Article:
Medicare's Math Problem: Taxes - Benefits = Trouble
At age 78, Milton Jones feel like he's earned his Medicare benefits.
"I imagine so," he says. "I paid taxes all my life."
Today, Jones is retired. He volunteers and calls bingo once a week at his local community center. But for 30 years, he worked in Pittsburgh's steel mills.
"I'd mostly run a 983-Caterpillar," he says, "and I'd clean up the molten slag after the the ladle ran over."
It was hard, hot work. And Jones — like many seniors his age — says because he's paid in, he's earned the benefits Medicare pays out.
In Seattle, 68-year-old retired librarian Diane Rosolowsky qualified for Medicare shortly after a traumatic brain injury. She was grateful for the benefits she received.
Years earlier, when she helped run her husband's veterinary clinic, she told employees who scoffed at Medicare tax deductions on their paycheck, "'That's your prepaid medical care for when you are a senior citizen!' "
And in Brookline, Mass., 86-year-old Elane Shapiro says she didn't have to struggle with medical bills after her husband died and she was diagnosed with cancer.
"I was taken care of. I've always paid my taxes." she says.
"I think most people feel the way I do. If anyone talks about changing Medicare, we get very nervous."
In and Out
Some seniors get more than nervous, as U.S. Rep. Paul Ryan learned in a town hall meeting in his home state of Wisconsin this past week.
"Hey, c'mon!" Ryan told an increasingly hostile crowd. "If you're yelling, I just want to ask you to leave."
Ryan is the Republican point person for budget reform in the House. And Democrats are painting his plan as as an attack on Medicare, even as some Senate Democrats support a bipartisan plan that includes cuts similar to Ryan's.
There's a reason system current system is unsustainable, says Eugene Steuerle, a former Treasury Department official and senior fellow at Washington's Urban Institute. He boils it down to two simple numbers.
"An average couple retiring today has paid just a little over $100,000 in Medicare taxes" over the course of their working lives, Steuerle tells Guy Raz, host of weekends on All Things Considered.
And what do they receive?
"About $300,000 in benefits" — even after adjusting for inflation.
No One To Say 'No'
How did the current system become so unbalanced?
It has to do, Steuerle says, with the way Medicare was built to work — by passing on an individual retiree's health care costs to the wide pool of current taxpayers.
"The incentive for me as a consumer to worry about the cost isn't very high," he says. "But the incentive for providers have this incentive to keep listing as many services as possible. The more services the hospital can list, the more they can collect."
A system like that works all right if health care costs stay low. But over the past few decades, they've risen dramatically. There are more and more people entering the Medicare system. Those people live increasingly longer lives. And most importantly, Steuerle says, no one is in charge of saying "no" to medical-cost inflation.
The result is a Medicare system that only pays for one third of itself. The shortfall is made up — in part — from other sources of revenue.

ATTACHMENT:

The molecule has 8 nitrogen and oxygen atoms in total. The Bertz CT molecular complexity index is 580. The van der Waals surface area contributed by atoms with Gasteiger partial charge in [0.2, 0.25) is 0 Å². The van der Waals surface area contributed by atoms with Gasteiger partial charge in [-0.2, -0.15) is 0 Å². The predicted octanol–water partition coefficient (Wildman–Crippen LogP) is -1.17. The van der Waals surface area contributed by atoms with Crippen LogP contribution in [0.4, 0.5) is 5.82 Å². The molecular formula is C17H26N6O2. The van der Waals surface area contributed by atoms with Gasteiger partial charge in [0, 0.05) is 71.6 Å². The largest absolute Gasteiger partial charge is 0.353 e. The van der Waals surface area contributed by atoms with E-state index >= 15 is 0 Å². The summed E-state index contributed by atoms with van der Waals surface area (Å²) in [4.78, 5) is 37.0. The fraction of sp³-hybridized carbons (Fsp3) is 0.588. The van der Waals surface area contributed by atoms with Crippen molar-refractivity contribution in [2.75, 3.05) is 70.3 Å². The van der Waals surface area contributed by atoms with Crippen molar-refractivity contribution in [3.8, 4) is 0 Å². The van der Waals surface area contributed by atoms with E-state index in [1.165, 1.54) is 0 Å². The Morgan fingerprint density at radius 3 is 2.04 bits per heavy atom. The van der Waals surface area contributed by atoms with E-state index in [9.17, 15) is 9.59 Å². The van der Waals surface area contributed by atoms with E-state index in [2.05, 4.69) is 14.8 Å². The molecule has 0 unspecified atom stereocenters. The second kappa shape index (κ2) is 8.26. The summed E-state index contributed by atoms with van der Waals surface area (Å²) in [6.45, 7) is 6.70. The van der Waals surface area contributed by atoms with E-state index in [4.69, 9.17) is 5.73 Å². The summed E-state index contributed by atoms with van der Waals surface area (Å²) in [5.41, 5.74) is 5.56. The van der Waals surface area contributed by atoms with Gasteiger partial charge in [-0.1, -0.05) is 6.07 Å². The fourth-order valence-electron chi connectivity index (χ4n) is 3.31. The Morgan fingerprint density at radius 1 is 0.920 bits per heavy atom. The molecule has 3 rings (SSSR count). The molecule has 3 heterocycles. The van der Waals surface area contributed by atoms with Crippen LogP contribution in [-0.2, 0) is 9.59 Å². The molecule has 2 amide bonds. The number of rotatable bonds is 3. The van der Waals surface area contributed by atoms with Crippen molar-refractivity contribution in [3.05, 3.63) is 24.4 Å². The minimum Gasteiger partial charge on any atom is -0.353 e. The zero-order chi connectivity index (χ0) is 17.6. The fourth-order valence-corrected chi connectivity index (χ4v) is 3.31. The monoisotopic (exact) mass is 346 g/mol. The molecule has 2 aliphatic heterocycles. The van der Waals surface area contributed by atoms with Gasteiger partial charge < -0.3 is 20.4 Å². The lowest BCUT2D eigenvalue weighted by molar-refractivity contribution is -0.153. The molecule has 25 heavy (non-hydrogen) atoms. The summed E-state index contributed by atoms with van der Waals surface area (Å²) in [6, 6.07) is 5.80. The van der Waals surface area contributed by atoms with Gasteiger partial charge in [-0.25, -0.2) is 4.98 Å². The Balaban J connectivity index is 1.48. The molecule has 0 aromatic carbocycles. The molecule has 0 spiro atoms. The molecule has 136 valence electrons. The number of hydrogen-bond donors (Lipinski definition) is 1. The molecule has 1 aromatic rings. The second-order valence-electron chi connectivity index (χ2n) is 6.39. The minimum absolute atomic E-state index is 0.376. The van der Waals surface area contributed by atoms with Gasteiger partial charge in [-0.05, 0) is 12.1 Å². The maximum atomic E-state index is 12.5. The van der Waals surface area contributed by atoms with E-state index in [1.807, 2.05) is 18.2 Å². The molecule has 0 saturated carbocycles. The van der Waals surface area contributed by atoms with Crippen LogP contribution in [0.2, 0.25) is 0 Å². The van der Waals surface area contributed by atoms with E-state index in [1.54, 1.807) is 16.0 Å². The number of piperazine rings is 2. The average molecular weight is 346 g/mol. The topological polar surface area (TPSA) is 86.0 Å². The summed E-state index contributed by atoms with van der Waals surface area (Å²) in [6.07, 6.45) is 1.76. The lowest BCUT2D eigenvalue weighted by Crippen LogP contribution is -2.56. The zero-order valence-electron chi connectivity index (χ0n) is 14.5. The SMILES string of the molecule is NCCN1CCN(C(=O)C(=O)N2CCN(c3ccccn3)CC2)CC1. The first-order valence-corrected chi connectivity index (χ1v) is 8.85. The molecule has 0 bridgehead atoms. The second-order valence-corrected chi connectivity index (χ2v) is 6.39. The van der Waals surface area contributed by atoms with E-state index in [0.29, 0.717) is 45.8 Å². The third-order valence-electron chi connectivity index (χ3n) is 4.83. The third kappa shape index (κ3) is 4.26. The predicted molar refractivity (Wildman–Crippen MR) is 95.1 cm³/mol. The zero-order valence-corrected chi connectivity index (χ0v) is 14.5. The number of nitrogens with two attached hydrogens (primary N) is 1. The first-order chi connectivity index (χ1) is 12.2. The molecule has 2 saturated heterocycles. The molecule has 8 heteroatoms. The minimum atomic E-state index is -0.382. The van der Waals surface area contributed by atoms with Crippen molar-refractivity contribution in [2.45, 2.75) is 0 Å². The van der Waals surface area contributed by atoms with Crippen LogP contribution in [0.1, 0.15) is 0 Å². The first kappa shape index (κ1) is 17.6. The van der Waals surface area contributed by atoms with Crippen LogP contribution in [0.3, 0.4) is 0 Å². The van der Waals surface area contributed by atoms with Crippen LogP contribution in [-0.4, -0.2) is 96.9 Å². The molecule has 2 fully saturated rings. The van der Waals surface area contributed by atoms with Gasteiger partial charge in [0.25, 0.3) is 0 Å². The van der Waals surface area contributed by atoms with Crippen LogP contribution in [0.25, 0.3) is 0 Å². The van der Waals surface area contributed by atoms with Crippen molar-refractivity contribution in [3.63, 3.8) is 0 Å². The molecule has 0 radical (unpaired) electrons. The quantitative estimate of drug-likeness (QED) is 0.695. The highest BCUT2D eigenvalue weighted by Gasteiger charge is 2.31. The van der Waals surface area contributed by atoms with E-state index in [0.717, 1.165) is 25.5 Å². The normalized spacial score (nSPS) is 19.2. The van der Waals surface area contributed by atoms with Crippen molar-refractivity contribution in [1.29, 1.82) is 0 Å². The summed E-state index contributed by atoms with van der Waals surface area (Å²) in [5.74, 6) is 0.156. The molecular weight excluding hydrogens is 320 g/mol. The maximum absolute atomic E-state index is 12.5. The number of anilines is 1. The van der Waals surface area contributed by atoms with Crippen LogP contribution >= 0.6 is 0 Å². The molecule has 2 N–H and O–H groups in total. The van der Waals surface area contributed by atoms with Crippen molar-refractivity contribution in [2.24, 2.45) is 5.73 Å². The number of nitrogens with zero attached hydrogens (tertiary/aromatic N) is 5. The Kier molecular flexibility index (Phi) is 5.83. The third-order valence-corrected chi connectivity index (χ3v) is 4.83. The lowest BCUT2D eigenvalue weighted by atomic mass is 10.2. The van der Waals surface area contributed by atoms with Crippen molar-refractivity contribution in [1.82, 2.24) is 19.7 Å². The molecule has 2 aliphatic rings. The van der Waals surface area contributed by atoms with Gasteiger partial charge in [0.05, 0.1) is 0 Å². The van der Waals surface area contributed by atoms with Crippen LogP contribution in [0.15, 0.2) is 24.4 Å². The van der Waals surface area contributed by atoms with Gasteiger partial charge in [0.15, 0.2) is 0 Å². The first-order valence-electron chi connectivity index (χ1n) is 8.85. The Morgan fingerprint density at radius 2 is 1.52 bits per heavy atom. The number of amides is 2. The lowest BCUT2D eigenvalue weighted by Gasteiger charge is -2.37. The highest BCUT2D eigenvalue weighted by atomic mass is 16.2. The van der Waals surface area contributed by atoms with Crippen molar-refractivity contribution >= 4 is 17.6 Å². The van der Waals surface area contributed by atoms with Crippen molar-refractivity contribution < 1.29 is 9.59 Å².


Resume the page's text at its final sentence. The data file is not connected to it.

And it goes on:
"It's also borrowing from China and Germany and a lot of other countries," Steuerle says.
Paying For Your Parents
That average, 66-year-old couple Steuerle talks about didn't really pay taxes for their own Medicare benefits, he says; they paid for their parents'. That's the way the system works: Current taxes pay for the benefits that go to current Medicare recipients.
But say demographics shift, health care costs rise. and fewer children are born to pay into the system. Then, the child-to-parent cost chain breaks down.
"Suppose you have a household with three children," Steuerle says. Those children pay for their parents' health care. But if those three children only have two children?
"To what extent does that mean I am entitled — from my children — to have all my health costs covered?" he says.
Stephanie Rennane, a research associate and colleague of Steuerle's, represents the generation struggling with that question. She's 25.
"If I talk to my friends, other people who are 25 right now, they say, 'Forget [Medicare]; it's not going to be around for us.' "
And bringing that system into balance, Steuerle says, is going to cost all of us.
"I don't see any way we can exempt any broad portion of the population from tackling our broad budget issues," he says.
That could mean higher taxes for everyone — including people currently on Medicare. And possible cuts to the program.
"But when we're talking about cuts in things like health care and elderly support programs," Steuerle says, "we're basically talking about cuts in a rate of growth."
Health care, in other words, is always growing. If it's going to grow by $100 billion next year but is trimmed to grow only by $80 billion, that's still called "a cut."
"So the language can be very misleading," Steuerle says. A rate of sustainable growth is the real goal of any sensible Medicare reform proposal, he says.
"That doesn't mean that your children aren't going to get more health care in the future. They are — partly because we're going to invent a lot better things to provide them with," Steuerle says.
"It just means the rate of growth that we now promise is totally unsustainable."
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